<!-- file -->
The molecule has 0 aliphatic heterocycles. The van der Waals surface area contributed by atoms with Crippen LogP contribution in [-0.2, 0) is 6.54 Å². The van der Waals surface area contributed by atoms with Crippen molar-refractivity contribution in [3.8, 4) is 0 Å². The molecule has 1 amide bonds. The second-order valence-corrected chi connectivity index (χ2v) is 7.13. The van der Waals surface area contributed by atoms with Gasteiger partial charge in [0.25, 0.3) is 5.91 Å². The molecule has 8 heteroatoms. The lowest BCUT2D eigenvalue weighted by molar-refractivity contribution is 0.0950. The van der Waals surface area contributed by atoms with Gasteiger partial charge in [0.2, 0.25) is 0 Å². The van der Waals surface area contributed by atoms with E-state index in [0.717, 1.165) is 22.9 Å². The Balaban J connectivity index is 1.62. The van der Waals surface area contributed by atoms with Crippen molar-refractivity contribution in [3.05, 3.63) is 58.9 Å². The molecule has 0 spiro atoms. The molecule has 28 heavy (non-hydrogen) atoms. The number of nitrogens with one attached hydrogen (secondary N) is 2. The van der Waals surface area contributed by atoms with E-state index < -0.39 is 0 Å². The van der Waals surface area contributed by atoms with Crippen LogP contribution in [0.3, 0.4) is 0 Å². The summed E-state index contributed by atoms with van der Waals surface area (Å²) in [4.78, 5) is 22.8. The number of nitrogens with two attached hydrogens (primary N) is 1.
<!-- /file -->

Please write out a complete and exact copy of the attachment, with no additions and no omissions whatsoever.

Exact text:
The molecule has 0 aliphatic heterocycles. The van der Waals surface area contributed by atoms with Crippen LogP contribution in [-0.2, 0) is 6.54 Å². The van der Waals surface area contributed by atoms with Crippen molar-refractivity contribution in [3.8, 4) is 0 Å². The molecule has 1 amide bonds. The second-order valence-corrected chi connectivity index (χ2v) is 7.13. The van der Waals surface area contributed by atoms with Gasteiger partial charge in [0.25, 0.3) is 5.91 Å². The molecule has 8 heteroatoms. The lowest BCUT2D eigenvalue weighted by molar-refractivity contribution is 0.0950. The van der Waals surface area contributed by atoms with Gasteiger partial charge in [0.2, 0.25) is 0 Å². The van der Waals surface area contributed by atoms with E-state index in [0.717, 1.165) is 22.9 Å². The Balaban J connectivity index is 1.62. The van der Waals surface area contributed by atoms with Crippen molar-refractivity contribution in [3.05, 3.63) is 58.9 Å². The molecule has 0 spiro atoms. The molecule has 28 heavy (non-hydrogen) atoms. The number of nitrogens with one attached hydrogen (secondary N) is 2. The van der Waals surface area contributed by atoms with E-state index < -0.39 is 0 Å². The van der Waals surface area contributed by atoms with Crippen LogP contribution in [0.3, 0.4) is 0 Å². The summed E-state index contributed by atoms with van der Waals surface area (Å²) in [4.78, 5) is 22.8. The number of nitrogens with two attached hydrogens (primary N) is 1.